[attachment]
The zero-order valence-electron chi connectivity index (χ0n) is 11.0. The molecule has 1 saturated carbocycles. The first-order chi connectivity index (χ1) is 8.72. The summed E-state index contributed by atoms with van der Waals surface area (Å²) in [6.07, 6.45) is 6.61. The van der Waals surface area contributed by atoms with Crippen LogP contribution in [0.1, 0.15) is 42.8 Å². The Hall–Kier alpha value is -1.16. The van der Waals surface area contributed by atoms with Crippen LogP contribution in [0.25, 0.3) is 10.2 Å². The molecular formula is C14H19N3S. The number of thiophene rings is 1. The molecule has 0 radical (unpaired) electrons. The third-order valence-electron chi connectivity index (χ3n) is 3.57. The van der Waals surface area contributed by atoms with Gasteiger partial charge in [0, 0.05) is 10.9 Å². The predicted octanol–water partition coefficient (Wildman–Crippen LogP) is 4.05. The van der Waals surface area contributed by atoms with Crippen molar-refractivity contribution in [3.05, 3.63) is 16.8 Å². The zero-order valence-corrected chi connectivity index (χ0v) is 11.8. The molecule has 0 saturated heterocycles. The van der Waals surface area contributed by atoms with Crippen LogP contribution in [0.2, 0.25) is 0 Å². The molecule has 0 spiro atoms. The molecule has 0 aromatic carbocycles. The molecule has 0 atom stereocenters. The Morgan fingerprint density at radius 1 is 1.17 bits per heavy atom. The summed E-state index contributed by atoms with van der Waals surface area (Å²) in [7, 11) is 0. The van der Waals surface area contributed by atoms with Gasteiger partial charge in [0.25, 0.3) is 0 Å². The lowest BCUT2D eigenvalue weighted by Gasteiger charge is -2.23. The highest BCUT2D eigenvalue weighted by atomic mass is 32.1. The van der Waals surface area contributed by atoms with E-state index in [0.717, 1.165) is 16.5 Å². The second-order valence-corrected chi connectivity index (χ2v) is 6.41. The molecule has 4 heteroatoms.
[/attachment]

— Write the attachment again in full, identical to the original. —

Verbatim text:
The zero-order valence-electron chi connectivity index (χ0n) is 11.0. The molecule has 1 saturated carbocycles. The first-order chi connectivity index (χ1) is 8.72. The summed E-state index contributed by atoms with van der Waals surface area (Å²) in [6.07, 6.45) is 6.61. The van der Waals surface area contributed by atoms with Crippen LogP contribution in [0.1, 0.15) is 42.8 Å². The Hall–Kier alpha value is -1.16. The van der Waals surface area contributed by atoms with Crippen LogP contribution in [0.25, 0.3) is 10.2 Å². The molecular formula is C14H19N3S. The number of thiophene rings is 1. The molecule has 0 radical (unpaired) electrons. The third-order valence-electron chi connectivity index (χ3n) is 3.57. The van der Waals surface area contributed by atoms with Gasteiger partial charge in [0, 0.05) is 10.9 Å². The predicted octanol–water partition coefficient (Wildman–Crippen LogP) is 4.05. The van der Waals surface area contributed by atoms with Crippen molar-refractivity contribution in [3.05, 3.63) is 16.8 Å². The zero-order valence-corrected chi connectivity index (χ0v) is 11.8. The molecule has 0 saturated heterocycles. The van der Waals surface area contributed by atoms with Crippen LogP contribution in [0.2, 0.25) is 0 Å². The molecule has 0 spiro atoms. The molecule has 0 aromatic carbocycles. The molecule has 0 atom stereocenters. The Morgan fingerprint density at radius 1 is 1.17 bits per heavy atom. The summed E-state index contributed by atoms with van der Waals surface area (Å²) in [7, 11) is 0. The van der Waals surface area contributed by atoms with Gasteiger partial charge in [0.25, 0.3) is 0 Å². The lowest BCUT2D eigenvalue weighted by Gasteiger charge is -2.23. The highest BCUT2D eigenvalue weighted by atomic mass is 32.1. The van der Waals surface area contributed by atoms with E-state index in [0.717, 1.165) is 16.5 Å². The second-order valence-corrected chi connectivity index (χ2v) is 6.41. The molecule has 4 heteroatoms.